Jens Lodholm

Bound to the Brotherhood: Part 1

Fiction by Jens Lodholm
[As originally published in Breakaway Magazine, January 2006]

Eddic’s heart pounded furiously as he sprinted down the shadowed alley and rounded the corner where it joined a cobblestone street. Peering back, he detected no sign of pursuit.

He sighed in relief as he leaned against the stone building to catch his breath. Having grown up on these streets, the young man knew the city of Dava Mirnolos like the back of his hand. He had lost sight of the blue-uniformed guards many blocks ago.

This had been far easier than he had expected. Clearly, Eddic had proven his worth in this test and would soon be a member of the Yellow Jackets! 

Finally! I’ve found a group where I belong, Eddic thought.

In the dim lamplight, he raised the long sword in its scabbard, feeling its cool weight. A sense of invincibility swept over him as he recalled how easily he had cut it from the city guard’s belt. Yet Eddic also fought down an uncomfortable guilt. Never before had he stolen anything this valuable; until now he had taken only food or small coins to fend off starvation. He had always hoped God would understand when he stole to survive, but this? Despite his desperate need for friendship, how could the Creator forgive Eddic’s actions? Shrugging off such thoughts, Eddic wrapped the blade in the folds of his cloak and walked away to meet his contact.

Following a prearranged signal, Eddic strolled onto the stony arched bridge that crossed the Yorvel River. At the high point, he stooped to pick up a rock and hurl it into the rushing waters below.

Momentarily, a hooded figure crossed the bridge. As he passed Eddic, he whispered, “Follow me. Not too close.” 

Eddic’s heartbeat quickened with nervous anticipation as he trailed the tall stranger. After a rapid series of maze-like turns, the man opened a small panel in the wall of an alley and disappeared into the dark opening. Eddic ducked and followed as the tiny door clicked shut behind him.

He descended a ladder and felt his way along a narrow passage. When he bumped into a chair, he stopped in the blackness.

“Light,” a voice said, and suddenly a golden glow emanated from atop a table in a windowless room. Through a doorway, Eddic could see into another small room with four beds.

Wow! Eddic marveled. This place is great! Living on the streets could not compare.

“Welcome to our humble home,” the stranger grinned, drawing back his hood, revealing a tall, handsome man with dark hair. Several years older than Eddic, the stranger radiated an aura of might and confidence.

Eddic couldn’t help staring. Finally, a man without fear, a man under his own control, a man to take Eddic under his wing.

“We need to get some things straight,” the leader explained. “You must never reveal this place to outsiders, and you can never leave us. Our motto is ‘A Yellow Jacket for life.’ ” This last statement struck Eddic coldly. What if I decide I don’t fit in with the Yellow Jackets? 

“You will use only your cell members’ code names; mine is Night Wind. This is Raven,” he said, motioning past Eddic to an olive-skinned man behind him. Eddic startled; he had not heard anyone follow him. “Your name will be Striker, because of your efficiency during this initiation.

“Now let’s see what you brought.” Night Wind held out his hand, and Eddic gave him the sword. “Yes, this is it. Well done. You are one of us now.” He made a subtle sweeping gesture with his hand. Raven did the same.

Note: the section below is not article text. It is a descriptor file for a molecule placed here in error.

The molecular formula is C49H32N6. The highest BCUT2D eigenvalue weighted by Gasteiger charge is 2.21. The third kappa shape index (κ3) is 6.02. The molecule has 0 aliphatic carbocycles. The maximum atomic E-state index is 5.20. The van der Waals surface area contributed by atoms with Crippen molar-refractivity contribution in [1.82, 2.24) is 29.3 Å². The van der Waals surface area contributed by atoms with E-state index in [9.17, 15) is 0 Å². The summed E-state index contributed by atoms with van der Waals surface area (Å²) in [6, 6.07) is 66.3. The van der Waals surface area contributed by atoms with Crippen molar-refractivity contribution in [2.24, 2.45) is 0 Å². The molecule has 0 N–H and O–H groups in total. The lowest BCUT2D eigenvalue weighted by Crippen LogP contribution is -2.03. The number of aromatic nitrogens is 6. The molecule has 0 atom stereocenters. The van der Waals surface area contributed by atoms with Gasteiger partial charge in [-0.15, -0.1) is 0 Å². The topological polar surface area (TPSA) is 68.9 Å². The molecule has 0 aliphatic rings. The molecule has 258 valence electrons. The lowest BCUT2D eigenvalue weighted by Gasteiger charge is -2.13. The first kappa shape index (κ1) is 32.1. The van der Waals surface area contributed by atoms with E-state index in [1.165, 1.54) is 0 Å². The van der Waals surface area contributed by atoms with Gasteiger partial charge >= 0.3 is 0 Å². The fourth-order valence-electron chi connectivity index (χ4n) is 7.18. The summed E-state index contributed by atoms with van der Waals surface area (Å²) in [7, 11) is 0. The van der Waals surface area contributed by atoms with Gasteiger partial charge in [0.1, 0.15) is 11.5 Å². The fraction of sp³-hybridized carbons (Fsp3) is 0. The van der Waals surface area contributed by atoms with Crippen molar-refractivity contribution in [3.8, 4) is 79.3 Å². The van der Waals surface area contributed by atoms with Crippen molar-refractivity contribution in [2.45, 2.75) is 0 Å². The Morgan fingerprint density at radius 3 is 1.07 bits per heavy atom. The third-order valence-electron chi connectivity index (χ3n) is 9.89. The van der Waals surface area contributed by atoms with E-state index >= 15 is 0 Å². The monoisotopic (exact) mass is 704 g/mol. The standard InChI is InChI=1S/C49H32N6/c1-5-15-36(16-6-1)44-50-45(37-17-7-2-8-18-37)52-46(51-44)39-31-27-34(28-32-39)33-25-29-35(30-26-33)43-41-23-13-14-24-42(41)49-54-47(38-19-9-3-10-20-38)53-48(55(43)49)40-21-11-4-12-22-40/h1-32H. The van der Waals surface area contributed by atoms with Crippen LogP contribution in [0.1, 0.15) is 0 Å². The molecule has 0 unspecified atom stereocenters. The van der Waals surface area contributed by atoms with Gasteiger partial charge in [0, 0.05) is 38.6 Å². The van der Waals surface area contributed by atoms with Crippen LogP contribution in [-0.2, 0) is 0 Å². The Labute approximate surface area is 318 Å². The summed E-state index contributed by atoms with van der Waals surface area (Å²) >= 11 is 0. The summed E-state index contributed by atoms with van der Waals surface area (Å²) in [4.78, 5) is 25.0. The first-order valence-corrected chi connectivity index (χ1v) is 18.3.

Night Wind explained, “That was our sign of congratulations. You have done an excellent job and proven yourself worthy to join us.” 

Eddic flushed with pride at Night Wind’s praise.

“I am your cell leader. You will meet only me and your two fellow cell members. That way, if you are ever captured, you can betray no other cells. We are one member short now, but we will fix that soon.” 

Eddic nodded, smiling as he anticipated his new life.

Acceptance at Last

Weeks passed. Night Wind led the cell on frequent missions to acquire valuables or secret information. Eddic learned skills that would forever separate him from amateur thieves, including scaling buildings and fences, picking locks and signaling with coded whistles. The Yellow Jackets performed crimes Eddic had never before committed, but they never hurt anyone seriously and they took only from the wealthy.

Eddic enjoyed his new status as a Yellow Jacket. His former enemies kept their distance once word got out that Eddic had powerful friends. Loneliness no longer dominated his days and nights, and at last his greatest foes — hunger and cold — haunted him no more. The Yellow Jackets met his every material need, though they could not quiet Eddic’s guilty conscience.

I have always hated stealing, now look what I’m doing. I was made for more than this, he thought. But God understands my need for friends, doesn’t He? I can’t go back to being alone.

Night Wind eventually decided that Eddic’s cell could safely add another member. Stoney earned his name because of his strength. Unable to outrun a city guard, he had passed his initiation mission by defeating the official in a single combat.

Late one night, Eddic talked at length with Raven, his black-haired cell fellow from the desert nation of Madir. Raven told of the strict religious laws in his homeland, where criminals lost their hands or even their heads. He much preferred Dava Mirnolos, he said.

Raven also told him of Skelter, the former member who died the night of Eddic’s initiation.

“What happened?” Eddic asked.

“Well, Skelter never was a careful guy and got too close while following you that night. When you split like a lightning bolt, the guards spotted Skelter and thought he was you. That’s why they didn’t follow you; they caught Skelter instead.” 

“I didn’t mean for him to get caught, “ Eddic said apologetically. “I was just trying to get away.” 

“Don’t worry about it, Striker. He was careless. You’re a better Yellow Jacket anyway.” 

Eddic grinned, happy to be part of the Yellow Jacket family.

Why, then, did he feel so strange about Skelter’s death?